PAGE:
Author Topic: Strange icons  (Read 462400 times)

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Offline wgw

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Re: Strange icons
« Reply #1440 on: March 09, 2016, 06:58:40 AM »
whereas an EO parish positively cannot have even as a decoration an image depicting Christ as a lamb owing to the canons of the Qunisext Council, the ore-schism Roman Catholic Church rejected Trullo, and as a result, I believe Western Rite Orthodox parishes should be allowed to have such images, to the extent that they ought to try to represent the state of the Roman Catholic Church before the Great Schism, during the Iconoclastic Persecution, when it supported the iconodules (its finest hour, I think). 


You're putting "culture" over theology and Orthodoxy. Style over substance.

Allowing any Orthodox, including WRO, to paint Christ as a lamb, is expressly forbidden by Canon 82. Period. Adherents of the WR church insist it is fully Orthodox. This means the complete acceptance of the Quinisext Council by the WRO, just as the eastern-rite Church accepts it.

Note thisnis my personal opinion on the matter; I speak with no personal authority on this matter and have never discussed icons in depth with my spiritual father.

 :-X

On this point, I believe, and I have discussed this part with my spiritual father, given my OO affiliation, that the Quinisext Council is only binding for the Eastern Orthodox Church.  Now, I am OO, but I have opinions on EO affairs, having been EO before (I will probably be EO again; I am, controversially, a nyoer-ecumenist, and will join whichever church is closer to me).  My view is that Trullo cannot be binding on the OO if EO-OO reconciliation happens, which I hope it will. and it positively cannot be binding on the Romans if RC-EO reunion happens, in part, because it never was.

I believe Quinisext is a rite-specific council: EO bishops can mandate it on the WRO, but I think they should not, because Rome never acceded to it, but always protested it, and the Orthodox did not  break communion with Rome over this issue.  I think the WRO ought to be regarded as a surrogate for the Roman church and allowed to basically do anything the Roman church did pre-1054, except recite the filioque, because Rome herself agreed not do do that, and later reneged on that agreement.

However, if the bishops feel otherwise, it is their call, and I support them either way.  It is my hope they will at some point however declare the WRO as not bound by Trullo, but rather, subject to a subset of the Quinisext canons that represent what amounted to the settlement between Rome and the East before the Filioque Controversy erupted at the behest of Charlemagne.
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Offline LBK

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Re: Strange icons
« Reply #1441 on: March 09, 2016, 07:27:51 AM »
On this point, I believe, and I have discussed this part with my spiritual father, given my OO affiliation, that the Quinisext Council is only binding for the Eastern Orthodox Church.  Now, I am OO, but I have opinions on EO affairs, having been EO before (I will probably be EO again; I am, controversially, a nyoer-ecumenist, and will join whichever church is closer to me).  My view is that Trullo cannot be binding on the OO if EO-OO reconciliation happens, which I hope it will. and it positively cannot be binding on the Romans if RC-EO reunion happens, in part, because it never was.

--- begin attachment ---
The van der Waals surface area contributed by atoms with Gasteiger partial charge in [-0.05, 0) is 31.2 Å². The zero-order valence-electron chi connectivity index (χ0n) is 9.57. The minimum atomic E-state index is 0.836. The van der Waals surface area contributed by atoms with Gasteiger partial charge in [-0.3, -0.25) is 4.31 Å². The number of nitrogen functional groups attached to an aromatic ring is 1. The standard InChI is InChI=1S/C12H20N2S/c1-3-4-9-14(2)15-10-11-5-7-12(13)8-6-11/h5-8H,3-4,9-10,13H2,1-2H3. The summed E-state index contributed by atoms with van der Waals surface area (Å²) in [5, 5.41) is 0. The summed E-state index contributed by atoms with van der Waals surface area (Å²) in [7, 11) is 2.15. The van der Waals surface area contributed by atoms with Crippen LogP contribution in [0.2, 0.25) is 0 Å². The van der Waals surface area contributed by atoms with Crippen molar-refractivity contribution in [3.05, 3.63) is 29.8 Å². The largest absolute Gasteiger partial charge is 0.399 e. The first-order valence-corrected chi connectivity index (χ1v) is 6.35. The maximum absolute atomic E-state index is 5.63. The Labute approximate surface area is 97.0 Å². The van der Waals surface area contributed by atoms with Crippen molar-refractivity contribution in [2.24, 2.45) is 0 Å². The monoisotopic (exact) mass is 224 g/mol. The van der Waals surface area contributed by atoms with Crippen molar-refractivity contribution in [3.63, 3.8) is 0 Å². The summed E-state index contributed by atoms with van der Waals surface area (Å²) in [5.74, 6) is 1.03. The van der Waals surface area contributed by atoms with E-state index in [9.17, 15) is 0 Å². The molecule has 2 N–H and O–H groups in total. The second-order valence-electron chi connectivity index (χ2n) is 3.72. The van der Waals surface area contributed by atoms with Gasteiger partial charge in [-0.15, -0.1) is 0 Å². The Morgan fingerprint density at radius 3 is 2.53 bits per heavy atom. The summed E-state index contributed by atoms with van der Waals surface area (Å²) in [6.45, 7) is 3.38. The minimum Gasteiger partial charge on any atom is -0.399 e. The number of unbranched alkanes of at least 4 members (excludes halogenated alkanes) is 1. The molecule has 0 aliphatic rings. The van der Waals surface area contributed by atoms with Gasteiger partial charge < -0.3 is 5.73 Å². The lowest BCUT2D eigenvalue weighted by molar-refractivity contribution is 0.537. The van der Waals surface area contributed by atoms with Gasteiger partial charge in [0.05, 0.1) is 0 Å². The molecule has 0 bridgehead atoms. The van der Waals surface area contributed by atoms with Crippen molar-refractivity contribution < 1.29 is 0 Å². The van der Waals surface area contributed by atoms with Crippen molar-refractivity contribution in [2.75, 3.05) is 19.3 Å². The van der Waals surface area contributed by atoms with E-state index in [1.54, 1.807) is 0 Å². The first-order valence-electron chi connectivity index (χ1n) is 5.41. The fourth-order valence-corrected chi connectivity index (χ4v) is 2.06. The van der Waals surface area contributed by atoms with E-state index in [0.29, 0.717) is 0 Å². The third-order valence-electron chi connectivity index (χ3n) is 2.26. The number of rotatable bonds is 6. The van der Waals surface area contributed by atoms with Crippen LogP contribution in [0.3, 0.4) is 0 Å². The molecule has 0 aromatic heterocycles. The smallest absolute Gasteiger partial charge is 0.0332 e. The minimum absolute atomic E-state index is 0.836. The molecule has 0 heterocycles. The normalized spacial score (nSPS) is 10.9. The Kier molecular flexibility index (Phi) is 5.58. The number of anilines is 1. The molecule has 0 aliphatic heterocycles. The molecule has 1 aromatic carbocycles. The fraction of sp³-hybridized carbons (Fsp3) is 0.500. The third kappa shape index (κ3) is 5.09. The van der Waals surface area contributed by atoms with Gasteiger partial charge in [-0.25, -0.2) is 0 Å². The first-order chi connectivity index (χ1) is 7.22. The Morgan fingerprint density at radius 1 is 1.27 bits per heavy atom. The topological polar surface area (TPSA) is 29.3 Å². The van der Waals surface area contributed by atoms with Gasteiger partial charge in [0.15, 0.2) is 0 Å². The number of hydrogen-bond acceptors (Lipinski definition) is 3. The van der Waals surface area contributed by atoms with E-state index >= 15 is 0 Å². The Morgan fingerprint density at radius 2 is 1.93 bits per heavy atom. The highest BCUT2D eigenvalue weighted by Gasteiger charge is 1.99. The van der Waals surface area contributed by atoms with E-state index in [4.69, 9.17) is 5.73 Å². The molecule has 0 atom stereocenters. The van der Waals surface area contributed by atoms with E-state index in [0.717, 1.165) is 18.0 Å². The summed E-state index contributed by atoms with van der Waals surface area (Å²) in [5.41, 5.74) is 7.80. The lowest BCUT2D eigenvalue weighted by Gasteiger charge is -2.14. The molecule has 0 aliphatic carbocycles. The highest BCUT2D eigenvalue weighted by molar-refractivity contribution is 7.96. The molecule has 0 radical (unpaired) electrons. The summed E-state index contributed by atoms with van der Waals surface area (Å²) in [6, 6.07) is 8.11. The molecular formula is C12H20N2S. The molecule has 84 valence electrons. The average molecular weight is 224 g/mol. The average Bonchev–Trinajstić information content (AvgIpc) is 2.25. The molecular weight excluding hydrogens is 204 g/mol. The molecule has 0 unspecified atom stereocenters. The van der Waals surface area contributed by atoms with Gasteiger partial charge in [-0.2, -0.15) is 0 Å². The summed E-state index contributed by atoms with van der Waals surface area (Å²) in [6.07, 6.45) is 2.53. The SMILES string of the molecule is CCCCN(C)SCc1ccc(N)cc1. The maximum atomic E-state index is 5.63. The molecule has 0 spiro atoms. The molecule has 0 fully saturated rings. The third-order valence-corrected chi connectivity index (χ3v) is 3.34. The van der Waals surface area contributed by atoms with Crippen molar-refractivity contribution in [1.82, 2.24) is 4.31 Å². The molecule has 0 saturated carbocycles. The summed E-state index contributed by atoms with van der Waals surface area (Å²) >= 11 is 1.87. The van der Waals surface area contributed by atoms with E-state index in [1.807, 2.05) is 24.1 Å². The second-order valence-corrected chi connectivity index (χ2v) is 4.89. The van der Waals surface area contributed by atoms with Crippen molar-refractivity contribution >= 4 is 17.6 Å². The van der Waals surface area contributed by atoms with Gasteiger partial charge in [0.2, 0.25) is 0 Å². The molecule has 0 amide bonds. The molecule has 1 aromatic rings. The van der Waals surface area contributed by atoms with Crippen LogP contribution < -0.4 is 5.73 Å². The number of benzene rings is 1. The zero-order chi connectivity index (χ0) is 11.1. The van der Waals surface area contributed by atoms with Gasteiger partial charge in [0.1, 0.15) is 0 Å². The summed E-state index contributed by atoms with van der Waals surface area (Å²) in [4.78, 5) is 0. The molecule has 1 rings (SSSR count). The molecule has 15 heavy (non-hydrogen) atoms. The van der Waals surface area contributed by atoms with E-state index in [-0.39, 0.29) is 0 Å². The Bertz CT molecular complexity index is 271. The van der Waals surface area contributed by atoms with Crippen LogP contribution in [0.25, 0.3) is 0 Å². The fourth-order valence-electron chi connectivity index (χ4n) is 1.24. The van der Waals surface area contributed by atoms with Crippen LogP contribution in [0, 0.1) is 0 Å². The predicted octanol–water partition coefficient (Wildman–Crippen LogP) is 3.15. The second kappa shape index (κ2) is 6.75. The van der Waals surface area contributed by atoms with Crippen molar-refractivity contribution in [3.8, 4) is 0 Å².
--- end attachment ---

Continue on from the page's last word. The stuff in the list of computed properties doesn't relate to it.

Irrelevant. I deliberately left the OO out of my posts. That much should be clear to anyone who reads them.

I believe Quinisext is a rite-specific council: EO bishops can mandate it on the WRO, but I think they should not, because Rome never acceded to it, but always protested it, and the Orthodox did not  break communion with Rome over this issue.   

The EO accept all of the Quinisext Council. Rite has nothing to do with it, particularly as the WRO repeatedly hold themselves out to be fully Orthodox.

I think the WRO ought to be regarded as a surrogate for the Roman church and allowed to basically do anything the Roman church did pre-1054,

Including disregarding an ecumenical council, including one of its canons which is of fundamentally Christological nature? You can't be serious.  :o



« Last Edit: March 09, 2016, 07:31:24 AM by LBK »
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Offline wgw

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Re: Strange icons
« Reply #1442 on: March 09, 2016, 07:44:11 AM »
I don't believe Trullo is an ecumenical council.  Some do; some say it is an extension of the Fifth and Sixth councils.  My view is that since Rome never agreed to it, and since Rome was at the time still a part of the Orthodox Church, it is not ecumenical.  On the other hand, the council the Serbians are oushing to be recognized as the Eighth Ecumenical Council I do regard as ecumenical, because Rome agreed to it.  Thus, I believe, and this is my personal view, that insofar as the WRO churches represent a surrogate for what should be the Roman Orthodox Church, operating in lieu of the Roman Catholic Church owing to the Schism, those churches ought to be allowed to use any iconographic forms in use prior to the Great Schism; they should be treated almost like how a Metochion is treated, with the EO bishops acting in place of the Roman Pope. 

Now one can make the argument that the WRO instead ought to represent an ideal as to how we think the Roman Church should have looked, and how it would have looked had it not been apparently destined for schism.  This might be the case, and if one takes this view, imposing all lf Trullo on them makes more sense.  My own view is that the WRO should instead be encouraged to attempt to recreate as precisely as possible the Roman Church as it existed at the time of the Second Council of Nicea, or better yet the Eighth Ecumenical Council where it renounced the filioque, and ought to be governed by the bishops with a view towards becoming a Roman Orthodox Patriarchate if ecumenical reconcilation with Rome becomes impossible. 

I don't want to derail this thread any more by discussing this; so I am going to do two things: post a thread in Orthodox-Catholic Relations about the WRO, and then ask you this: aside from depictions of Christ as a lamb and statuary, do you object to traditional Roman style iconography of the Romanesque period, and to stained glass windows, on any theological grounds?   And if so, please elaborate.
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Offline LBK